Consultant follow-up clinics – ongoing care/development/support of babies post-discharge

    Neonatal support groups/playgroups – what support is available, how families cope day to day

    Weeks 15–16: SPOKE Children's general medical/general surgical ward

    Immediate ongoing care of babies discharged directly from neonatal to paediatric care with long-term problems

    Readmission of babies/children who have previously required neonatal care

    Week 17: SPOKE Children's development centre

    Specific clinics, e.g. neurodevelopment

    Respite care of children with complex needs, knowledge of difficulties faced by babies discharged from neonatal care in later life

    Weeks 17–18 HUB

    Management – low-dependency area

    Care planning, moving babies towards home

    Parent teaching in preparation for discharge, e.g. bathing, feeding, temperature monitoring, medication administration, spotting illnesses, emergency care/resuscitation

    Discharge planning meetings; liaison with other agencies, e.g. home oxygen, postnatal wards, outpatient clinics, medical staff, community midwife/health visiting teams, GPs, family care team, arranging TTOs/equipment for discharge

    Managing team of other nurses and healthcare assistants to coordinate and prioritise care of all babies in low-dependency area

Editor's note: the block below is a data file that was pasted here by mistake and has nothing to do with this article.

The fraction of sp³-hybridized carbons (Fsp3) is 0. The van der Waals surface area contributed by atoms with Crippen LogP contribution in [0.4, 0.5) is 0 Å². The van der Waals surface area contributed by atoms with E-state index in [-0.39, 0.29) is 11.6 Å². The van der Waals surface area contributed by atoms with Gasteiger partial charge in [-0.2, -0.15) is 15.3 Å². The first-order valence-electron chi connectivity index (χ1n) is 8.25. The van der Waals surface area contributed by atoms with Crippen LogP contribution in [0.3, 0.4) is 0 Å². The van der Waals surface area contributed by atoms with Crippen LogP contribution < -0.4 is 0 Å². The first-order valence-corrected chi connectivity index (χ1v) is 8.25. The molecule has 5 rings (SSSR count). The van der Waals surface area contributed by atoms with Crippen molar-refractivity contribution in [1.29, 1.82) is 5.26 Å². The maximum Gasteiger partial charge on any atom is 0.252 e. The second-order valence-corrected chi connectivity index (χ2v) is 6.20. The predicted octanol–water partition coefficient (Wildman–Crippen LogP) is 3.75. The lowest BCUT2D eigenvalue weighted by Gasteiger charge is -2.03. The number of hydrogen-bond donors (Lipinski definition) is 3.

Weeks 19–27 HUB

    Management – high-dependency area

    Admission of sick babies, both preterm and full term, expected and unexpected intensive monitoring and treatment methods

    Intensive care strategies, e.g. ventilation, cooling for HIE, blood gas analysis

    Patient assessment and care planning

    Recognising and managing deterioration


    Managing and prioritising a workload

    MDT working: doctors, consultants, pharmacists, physios, dietitians, radiologists, surgeons

    Parent support, dealing with anxiety, helping to encourage bonding and involvement of care in the baby

    Staff allocation

    Ward round

    Managing staffing levels

    Liaison with delivery suite, postnatal wards, transport team regarding admissions and available bed spaces

    Arranging transfer to referral (e.g. surgical, cardiac units) or referring (e.g. DGH for continued care after intensive care) centres as appropriate


    Clinical governance

    A system of audit and other checks health services use to check on and improve their services.